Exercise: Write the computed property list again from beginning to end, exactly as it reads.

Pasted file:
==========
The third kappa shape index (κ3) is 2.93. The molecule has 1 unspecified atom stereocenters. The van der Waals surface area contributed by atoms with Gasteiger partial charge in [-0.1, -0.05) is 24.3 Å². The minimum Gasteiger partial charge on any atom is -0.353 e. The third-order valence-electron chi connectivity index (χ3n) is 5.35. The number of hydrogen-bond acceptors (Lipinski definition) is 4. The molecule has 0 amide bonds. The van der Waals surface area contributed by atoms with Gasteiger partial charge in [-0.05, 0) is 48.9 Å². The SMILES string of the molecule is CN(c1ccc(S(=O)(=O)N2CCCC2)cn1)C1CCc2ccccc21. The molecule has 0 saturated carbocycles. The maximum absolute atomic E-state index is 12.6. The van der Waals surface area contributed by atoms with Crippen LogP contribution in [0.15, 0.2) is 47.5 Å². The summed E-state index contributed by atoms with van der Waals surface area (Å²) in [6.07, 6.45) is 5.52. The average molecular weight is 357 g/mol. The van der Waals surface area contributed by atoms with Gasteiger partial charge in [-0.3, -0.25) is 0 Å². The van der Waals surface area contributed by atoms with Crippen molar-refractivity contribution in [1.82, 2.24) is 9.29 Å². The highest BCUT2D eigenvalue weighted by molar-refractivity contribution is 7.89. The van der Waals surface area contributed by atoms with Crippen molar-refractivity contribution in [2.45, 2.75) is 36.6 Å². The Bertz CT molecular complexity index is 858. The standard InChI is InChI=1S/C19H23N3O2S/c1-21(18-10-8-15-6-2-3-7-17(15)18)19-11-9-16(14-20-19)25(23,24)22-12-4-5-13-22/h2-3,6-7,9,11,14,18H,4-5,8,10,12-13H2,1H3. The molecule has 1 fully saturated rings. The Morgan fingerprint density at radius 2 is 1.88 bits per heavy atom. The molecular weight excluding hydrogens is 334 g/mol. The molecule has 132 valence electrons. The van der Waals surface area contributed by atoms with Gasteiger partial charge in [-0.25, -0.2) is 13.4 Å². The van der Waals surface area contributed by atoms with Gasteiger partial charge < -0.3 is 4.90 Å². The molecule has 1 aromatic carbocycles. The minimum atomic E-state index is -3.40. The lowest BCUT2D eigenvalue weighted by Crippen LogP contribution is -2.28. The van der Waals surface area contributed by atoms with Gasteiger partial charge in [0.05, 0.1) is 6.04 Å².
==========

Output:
The third kappa shape index (κ3) is 2.93. The molecule has 1 unspecified atom stereocenters. The van der Waals surface area contributed by atoms with Gasteiger partial charge in [-0.1, -0.05) is 24.3 Å². The minimum Gasteiger partial charge on any atom is -0.353 e. The third-order valence-electron chi connectivity index (χ3n) is 5.35. The number of hydrogen-bond acceptors (Lipinski definition) is 4. The molecule has 0 amide bonds. The van der Waals surface area contributed by atoms with Gasteiger partial charge in [-0.05, 0) is 48.9 Å². The SMILES string of the molecule is CN(c1ccc(S(=O)(=O)N2CCCC2)cn1)C1CCc2ccccc21. The molecule has 0 saturated carbocycles. The maximum absolute atomic E-state index is 12.6. The van der Waals surface area contributed by atoms with Crippen LogP contribution in [0.15, 0.2) is 47.5 Å². The summed E-state index contributed by atoms with van der Waals surface area (Å²) in [6.07, 6.45) is 5.52. The average molecular weight is 357 g/mol. The van der Waals surface area contributed by atoms with Gasteiger partial charge in [-0.3, -0.25) is 0 Å². The van der Waals surface area contributed by atoms with Crippen molar-refractivity contribution in [1.82, 2.24) is 9.29 Å². The highest BCUT2D eigenvalue weighted by molar-refractivity contribution is 7.89. The van der Waals surface area contributed by atoms with Crippen molar-refractivity contribution in [2.45, 2.75) is 36.6 Å². The Bertz CT molecular complexity index is 858. The standard InChI is InChI=1S/C19H23N3O2S/c1-21(18-10-8-15-6-2-3-7-17(15)18)19-11-9-16(14-20-19)25(23,24)22-12-4-5-13-22/h2-3,6-7,9,11,14,18H,4-5,8,10,12-13H2,1H3. The molecule has 1 fully saturated rings. The Morgan fingerprint density at radius 2 is 1.88 bits per heavy atom. The molecular weight excluding hydrogens is 334 g/mol. The molecule has 132 valence electrons. The van der Waals surface area contributed by atoms with Gasteiger partial charge in [-0.25, -0.2) is 13.4 Å². The van der Waals surface area contributed by atoms with Gasteiger partial charge < -0.3 is 4.90 Å². The molecule has 1 aromatic carbocycles. The minimum atomic E-state index is -3.40. The lowest BCUT2D eigenvalue weighted by Crippen LogP contribution is -2.28. The van der Waals surface area contributed by atoms with Gasteiger partial charge in [0.05, 0.1) is 6.04 Å².